Valley School of Music seeks to reach new students with more scholarships

A music school in the valley is seeking to reach budding young musicians with a new state grant. The nonprofit credits the CMA Foundation in part for leading the way to hundreds of new scholarships.

Every day at the Phoenix Conservatory of Music, you can walk into any room and find a range of musicians. When 15-year-old Olneya Fong came to PCM, she considered herself a beginner after two years of learning the piano. She credits the school for her ability to fluidly play the intricacies of Beethoven’s Moonlight Sonata, third movement.

When it’s just her and a piano, the 15-year-old girl knows the 88 keys well. When she joins other teens her age at PCM, she is able to communicate and collaborate creatively, all through the music.

“When they took me in, I did music theory, I took music enrichment classes like audio production,” she said.

Fong found her passion for music on her own and used PCM instructions to build on that. One day she could be a composer, but in the meantime she has found the ability to improvise on the piano when playing with others, which she says helps her relax from the stress of school. traditional.

For budding young musicians looking to groove, there are now even more options, even for those with no prior musical training.

“It’s not merit-based,” said Regina Nixon, executive director of the Phoenix Conservatory of Music.

When ABC15 last covered PCM, we shared how the Country Music Association foundation provided funding to move their teaching online during the pandemic and in Valley schools.

Nixon says this exposure led PCM to receive a grant from the Arizona Department of Education worth more than $900,000. Regina tells us that thanks in part to the CMA foundation, they can now add 350 scholarships and add five new courses for high school, college, and younger Beethoven and Billie Eilish students here.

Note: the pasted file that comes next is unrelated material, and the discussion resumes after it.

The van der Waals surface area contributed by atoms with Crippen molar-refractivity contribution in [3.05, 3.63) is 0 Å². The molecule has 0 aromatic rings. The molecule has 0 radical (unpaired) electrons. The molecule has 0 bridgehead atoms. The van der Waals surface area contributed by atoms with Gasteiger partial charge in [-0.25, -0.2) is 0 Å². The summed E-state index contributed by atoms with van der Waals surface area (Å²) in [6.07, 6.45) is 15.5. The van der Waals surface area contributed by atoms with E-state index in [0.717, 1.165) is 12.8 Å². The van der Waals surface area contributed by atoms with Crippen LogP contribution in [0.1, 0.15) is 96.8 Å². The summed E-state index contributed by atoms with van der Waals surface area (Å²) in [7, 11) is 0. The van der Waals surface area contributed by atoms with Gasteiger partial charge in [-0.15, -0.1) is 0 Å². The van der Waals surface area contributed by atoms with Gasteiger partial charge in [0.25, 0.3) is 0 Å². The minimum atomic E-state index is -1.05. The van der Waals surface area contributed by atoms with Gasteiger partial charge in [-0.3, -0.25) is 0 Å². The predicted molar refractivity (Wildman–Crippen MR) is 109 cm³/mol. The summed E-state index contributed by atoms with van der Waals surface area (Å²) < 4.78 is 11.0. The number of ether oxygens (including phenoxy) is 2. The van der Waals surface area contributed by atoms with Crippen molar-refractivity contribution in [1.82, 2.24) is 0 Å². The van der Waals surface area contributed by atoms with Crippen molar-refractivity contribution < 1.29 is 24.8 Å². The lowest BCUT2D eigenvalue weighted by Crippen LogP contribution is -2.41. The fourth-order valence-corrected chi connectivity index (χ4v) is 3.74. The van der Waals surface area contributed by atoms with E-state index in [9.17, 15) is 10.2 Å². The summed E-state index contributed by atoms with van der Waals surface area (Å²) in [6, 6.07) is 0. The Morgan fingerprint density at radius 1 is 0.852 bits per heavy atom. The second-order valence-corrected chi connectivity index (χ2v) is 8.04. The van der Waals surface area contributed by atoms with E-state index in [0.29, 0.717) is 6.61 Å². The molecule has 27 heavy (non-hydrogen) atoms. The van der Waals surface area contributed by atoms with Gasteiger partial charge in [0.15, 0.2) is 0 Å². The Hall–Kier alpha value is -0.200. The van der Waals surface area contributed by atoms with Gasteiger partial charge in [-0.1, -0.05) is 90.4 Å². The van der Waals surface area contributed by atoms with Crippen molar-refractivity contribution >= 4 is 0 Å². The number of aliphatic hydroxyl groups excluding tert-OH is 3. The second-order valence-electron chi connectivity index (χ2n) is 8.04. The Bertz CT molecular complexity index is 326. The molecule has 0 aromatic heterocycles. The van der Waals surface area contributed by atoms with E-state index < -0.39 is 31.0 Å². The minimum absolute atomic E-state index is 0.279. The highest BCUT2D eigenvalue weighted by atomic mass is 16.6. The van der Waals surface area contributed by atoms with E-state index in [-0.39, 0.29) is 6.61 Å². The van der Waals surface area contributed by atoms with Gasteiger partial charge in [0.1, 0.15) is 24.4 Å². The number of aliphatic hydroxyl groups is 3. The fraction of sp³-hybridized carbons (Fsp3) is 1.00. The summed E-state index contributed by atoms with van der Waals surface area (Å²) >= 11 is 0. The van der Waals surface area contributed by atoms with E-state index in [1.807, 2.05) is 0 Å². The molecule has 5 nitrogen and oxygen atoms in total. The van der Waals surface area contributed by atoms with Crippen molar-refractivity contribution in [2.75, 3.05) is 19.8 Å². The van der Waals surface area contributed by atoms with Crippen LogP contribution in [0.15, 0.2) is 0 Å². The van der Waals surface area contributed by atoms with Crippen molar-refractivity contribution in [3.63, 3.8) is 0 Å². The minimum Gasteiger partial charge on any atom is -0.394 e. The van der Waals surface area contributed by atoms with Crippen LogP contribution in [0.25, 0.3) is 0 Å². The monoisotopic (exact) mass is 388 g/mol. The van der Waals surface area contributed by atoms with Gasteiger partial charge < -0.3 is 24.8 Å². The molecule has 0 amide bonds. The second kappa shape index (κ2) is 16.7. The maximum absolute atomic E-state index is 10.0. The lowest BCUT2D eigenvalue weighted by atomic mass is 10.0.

“We focus a lot on early childhood, for pre-K and K-2. We all know the neurological connections that help students become better readers, better at math, contribute to their social-emotional learning that students need so much right now,” Nixon said.

To have the chance to learn to play like Olneya, you don’t have to be a composer before you get to school. The new scholarships are available for students who may never have learned an instrument.

“If you qualify for a free or reduced price lunch, or if you are a Title I student, we have programs you can attend at no cost,” she said.

Bandmates Marcelo Hartwig on drums and Kyle Flanagan on bass say the skills they’ve learned at PCM go beyond any 12-bar blues, and those skills help them find the right notes in other aspects of life.

“It helped me on the outside, to be like good friends with people, to be more connected to people, in a good way,” Hartwig said.

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